The Americans with Disabilities Act celebrated its 22nd anniversary last week, on July 26.
The ADA, signed into law by President George Bush, was the world’s first comprehensive civil rights law for people with disabilities, banning discrimination in the areas of employment, public accommodation, public services, transportation and telecommunications.
Throughout history, people with disabilities have been ridiculed, ignored, abandoned, tortured, institutionalized, isolated, imprisoned, and even executed. They were viewed as defective. Incompetent. Stupid. Many people with disabilities never got the opportunity to live productive lives or contribute to society.
Shame on us all.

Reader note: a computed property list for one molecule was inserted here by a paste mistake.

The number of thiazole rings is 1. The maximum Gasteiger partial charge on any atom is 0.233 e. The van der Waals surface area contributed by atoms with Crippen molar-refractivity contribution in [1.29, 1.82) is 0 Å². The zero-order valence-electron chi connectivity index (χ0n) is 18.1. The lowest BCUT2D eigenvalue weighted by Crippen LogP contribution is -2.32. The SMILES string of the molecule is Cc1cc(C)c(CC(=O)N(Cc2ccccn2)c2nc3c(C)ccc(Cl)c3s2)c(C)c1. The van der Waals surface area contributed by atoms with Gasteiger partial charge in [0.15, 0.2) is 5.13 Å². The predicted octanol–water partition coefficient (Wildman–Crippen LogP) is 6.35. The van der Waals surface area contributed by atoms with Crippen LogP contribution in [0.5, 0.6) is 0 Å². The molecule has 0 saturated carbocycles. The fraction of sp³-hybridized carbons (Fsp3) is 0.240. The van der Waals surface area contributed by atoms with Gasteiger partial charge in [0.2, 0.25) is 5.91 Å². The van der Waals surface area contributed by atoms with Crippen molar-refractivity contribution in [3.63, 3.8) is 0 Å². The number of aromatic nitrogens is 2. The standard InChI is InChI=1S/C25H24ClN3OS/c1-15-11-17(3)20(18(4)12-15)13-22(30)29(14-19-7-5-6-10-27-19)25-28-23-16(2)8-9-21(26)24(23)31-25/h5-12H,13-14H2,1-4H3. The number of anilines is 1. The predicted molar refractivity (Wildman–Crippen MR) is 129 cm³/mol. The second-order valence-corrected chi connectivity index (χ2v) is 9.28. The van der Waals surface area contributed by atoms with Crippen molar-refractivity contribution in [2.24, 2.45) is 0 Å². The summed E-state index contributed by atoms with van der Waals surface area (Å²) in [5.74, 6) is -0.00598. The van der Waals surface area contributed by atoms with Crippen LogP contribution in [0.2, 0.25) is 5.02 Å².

Fortunately, the winds of change have come along and moved us in a positive direction.
The ADA has sparked change not only in obvious areas such as requiring ramps and wider doorways for wheelchair accessibility, but in educating the public about disabilities that are not as obvious, such as HIV, learning disabilities, autism spectrum disorders, and mental illness.
For additional helpful information, log on to: www.AccessibilityOnline.org. AccessibilityOnline is a collaborative training program between the ADA National Network and the US Access Board, providing free webinars and audio conferences on different topics.
The ADA National Network: www.adata.org provides services for up-to-date information, consultation, referrals, resources, and training on the Americans with Disabilities Act for businesses, employers, service providers and individuals with disabilities.
We have all been touched in some way by the many faces of disability. It’s time to focus on what people with disabilities can do, not what they can’t.
Happy anniversary, ADA!
And thank you.
Contact managestaff with questions or concerns regarding ADA compliance in your workplace.
It’s what we do.